Exposure to many different global currencies
The more different global currencies you deal in, the greater your risk and exposure. You may be used to the extra risk, but the greater the proportion of your receivables and payables in foreign currency, the greater your exposure to a currency shock.
A high proportion of export sales
If your business is import-export or export-oriented, for example, in the technology and industrial sectors, many of your receivables will be denominated in foreign currency. In this situation, it is important to develop a proper currency hedging strategy using forward hedging or more sophisticated currency options such as swaps.
How to hedge your currency exposure
In principle, there are three main ways in which companies can hedge their foreign exchange exposure.
Spot hedging means that you simply buy foreign currency to make a payment in foreign currency or sell the currency in anticipation of a payment you will receive from a customer. It is useful for any payment that is due immediately, or ‘on the spot’, as the currencies are exchanged immediately. With this type of transaction, you can eliminate the risk of currency fluctuations immediately.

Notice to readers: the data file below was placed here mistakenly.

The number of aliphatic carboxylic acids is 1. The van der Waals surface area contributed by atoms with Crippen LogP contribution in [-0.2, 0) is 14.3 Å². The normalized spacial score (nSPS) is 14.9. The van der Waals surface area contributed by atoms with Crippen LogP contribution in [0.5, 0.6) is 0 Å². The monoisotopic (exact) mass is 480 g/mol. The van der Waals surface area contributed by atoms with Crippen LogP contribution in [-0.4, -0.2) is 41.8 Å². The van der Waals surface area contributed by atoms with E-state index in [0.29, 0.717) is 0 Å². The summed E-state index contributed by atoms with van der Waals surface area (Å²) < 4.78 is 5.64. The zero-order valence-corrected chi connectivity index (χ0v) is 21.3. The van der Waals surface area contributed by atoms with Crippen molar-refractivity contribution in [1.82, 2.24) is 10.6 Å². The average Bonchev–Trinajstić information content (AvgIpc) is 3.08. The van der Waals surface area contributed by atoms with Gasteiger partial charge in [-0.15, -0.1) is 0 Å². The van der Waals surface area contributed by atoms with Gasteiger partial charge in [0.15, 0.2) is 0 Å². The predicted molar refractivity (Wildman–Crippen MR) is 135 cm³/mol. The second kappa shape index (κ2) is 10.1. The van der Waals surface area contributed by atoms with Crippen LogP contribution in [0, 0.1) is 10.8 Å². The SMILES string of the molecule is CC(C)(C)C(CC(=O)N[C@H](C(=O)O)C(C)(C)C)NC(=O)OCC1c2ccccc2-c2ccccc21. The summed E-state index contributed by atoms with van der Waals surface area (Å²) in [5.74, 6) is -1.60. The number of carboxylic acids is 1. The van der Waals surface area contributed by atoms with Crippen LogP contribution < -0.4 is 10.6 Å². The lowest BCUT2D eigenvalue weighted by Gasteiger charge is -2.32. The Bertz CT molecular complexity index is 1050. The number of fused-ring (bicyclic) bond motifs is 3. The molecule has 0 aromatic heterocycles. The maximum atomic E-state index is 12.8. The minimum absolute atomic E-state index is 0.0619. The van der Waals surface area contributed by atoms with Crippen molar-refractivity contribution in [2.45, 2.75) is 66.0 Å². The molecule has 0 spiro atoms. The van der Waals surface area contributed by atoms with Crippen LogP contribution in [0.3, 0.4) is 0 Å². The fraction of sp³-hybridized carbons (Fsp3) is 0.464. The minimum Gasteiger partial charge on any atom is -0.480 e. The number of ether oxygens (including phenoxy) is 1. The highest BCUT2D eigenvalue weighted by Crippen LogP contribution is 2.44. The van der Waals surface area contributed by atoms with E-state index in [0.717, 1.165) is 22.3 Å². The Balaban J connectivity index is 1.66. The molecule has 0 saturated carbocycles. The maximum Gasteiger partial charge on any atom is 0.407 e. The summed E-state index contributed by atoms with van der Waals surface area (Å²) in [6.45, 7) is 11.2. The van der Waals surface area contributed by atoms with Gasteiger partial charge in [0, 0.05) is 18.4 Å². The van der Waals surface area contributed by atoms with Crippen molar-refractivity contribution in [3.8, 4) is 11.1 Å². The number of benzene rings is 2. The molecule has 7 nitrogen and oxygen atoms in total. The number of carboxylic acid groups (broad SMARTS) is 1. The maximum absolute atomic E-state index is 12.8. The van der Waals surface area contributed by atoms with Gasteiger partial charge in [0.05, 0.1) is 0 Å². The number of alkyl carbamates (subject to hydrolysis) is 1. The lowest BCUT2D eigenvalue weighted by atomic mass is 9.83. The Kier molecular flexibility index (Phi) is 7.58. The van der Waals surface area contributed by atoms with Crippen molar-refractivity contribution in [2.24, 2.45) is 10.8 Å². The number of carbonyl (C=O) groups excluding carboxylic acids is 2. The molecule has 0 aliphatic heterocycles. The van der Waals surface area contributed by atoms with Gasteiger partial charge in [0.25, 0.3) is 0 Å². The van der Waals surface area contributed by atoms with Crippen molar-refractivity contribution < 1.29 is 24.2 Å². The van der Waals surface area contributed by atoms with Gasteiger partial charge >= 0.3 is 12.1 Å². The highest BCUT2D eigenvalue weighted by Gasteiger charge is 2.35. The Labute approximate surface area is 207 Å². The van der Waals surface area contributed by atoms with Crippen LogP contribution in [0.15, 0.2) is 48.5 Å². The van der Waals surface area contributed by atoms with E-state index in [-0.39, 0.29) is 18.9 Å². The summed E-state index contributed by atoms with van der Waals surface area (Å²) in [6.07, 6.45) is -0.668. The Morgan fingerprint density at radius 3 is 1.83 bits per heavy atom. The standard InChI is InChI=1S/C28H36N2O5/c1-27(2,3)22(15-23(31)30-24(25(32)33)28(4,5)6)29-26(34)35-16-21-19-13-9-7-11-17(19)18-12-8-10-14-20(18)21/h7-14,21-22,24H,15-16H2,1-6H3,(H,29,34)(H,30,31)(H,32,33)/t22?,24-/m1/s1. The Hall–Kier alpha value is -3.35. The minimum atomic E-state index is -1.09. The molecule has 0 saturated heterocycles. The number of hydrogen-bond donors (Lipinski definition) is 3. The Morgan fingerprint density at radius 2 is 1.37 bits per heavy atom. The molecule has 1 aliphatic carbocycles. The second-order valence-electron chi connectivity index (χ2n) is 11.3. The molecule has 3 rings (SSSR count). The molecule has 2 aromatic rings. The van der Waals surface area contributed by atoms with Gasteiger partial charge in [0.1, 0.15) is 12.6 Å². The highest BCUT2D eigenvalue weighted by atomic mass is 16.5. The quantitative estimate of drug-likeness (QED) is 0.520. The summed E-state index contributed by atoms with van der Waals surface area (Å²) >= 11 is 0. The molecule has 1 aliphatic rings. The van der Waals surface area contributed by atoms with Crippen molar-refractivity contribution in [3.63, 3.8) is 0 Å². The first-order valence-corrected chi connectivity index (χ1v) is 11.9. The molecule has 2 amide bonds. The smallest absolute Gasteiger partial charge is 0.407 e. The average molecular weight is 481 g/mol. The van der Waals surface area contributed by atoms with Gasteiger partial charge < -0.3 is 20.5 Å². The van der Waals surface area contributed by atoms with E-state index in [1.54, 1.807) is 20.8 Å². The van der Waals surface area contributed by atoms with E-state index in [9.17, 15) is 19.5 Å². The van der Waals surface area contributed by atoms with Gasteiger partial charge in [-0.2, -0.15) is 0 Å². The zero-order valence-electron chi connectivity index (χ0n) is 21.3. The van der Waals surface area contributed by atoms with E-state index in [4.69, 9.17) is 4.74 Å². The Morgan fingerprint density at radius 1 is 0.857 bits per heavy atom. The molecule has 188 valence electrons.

Forward hedging is the simplest way to hedge foreign currency receivables. If you export goods to a foreign country on payment terms or have a large backlog of orders in that country denominated in a foreign currency, you can hedge your exposure by selling the currency you are expecting to receive in a forward contract. In this way, your cash flows are hedged at the time of payment by your counterparty in the other country, and you do not have to worry about interest rate fluctuations or to hold the currency in the meantime.
Swap hedging is a more sophisticated form of currency hedging, typically used by the treasury departments of larger companies or financial institutions. Instead of buying or selling actual foreign currency, you can enter into a swap agreement with a counterparty to exchange currencies at a specified future date.
The advantage of swap hedging is that there is no notional exchange when you enter into the swap, just an agreement. This means you don’t have to put up any money. At the end of the swap’s term or at agreed intervals, payments are exchanged only for the gain or loss resulting from the transaction.
As a result, your risk is hedged synthetically without touching the foreign currency at all. However, you must be able to rely on your counterparty to remain solvent and make a payment to you when it is due (or vice versa).
Looking for foreign exchange hedging for your business?
Currencytransfer gives you access to a range of FCA-regulated FX providers trading at competitive prices. Join our platform now and we will allocate you a relationship manager to help you establish the best strategy to hedge your foreign exchange risk.
Gustav Christopher is a writer specialising in finance, tech, and sustainability. Over 15 years, he worked in banking, trading and as a FinTech entrepreneur. In addition, he enjoys playing chess, running, and tennis.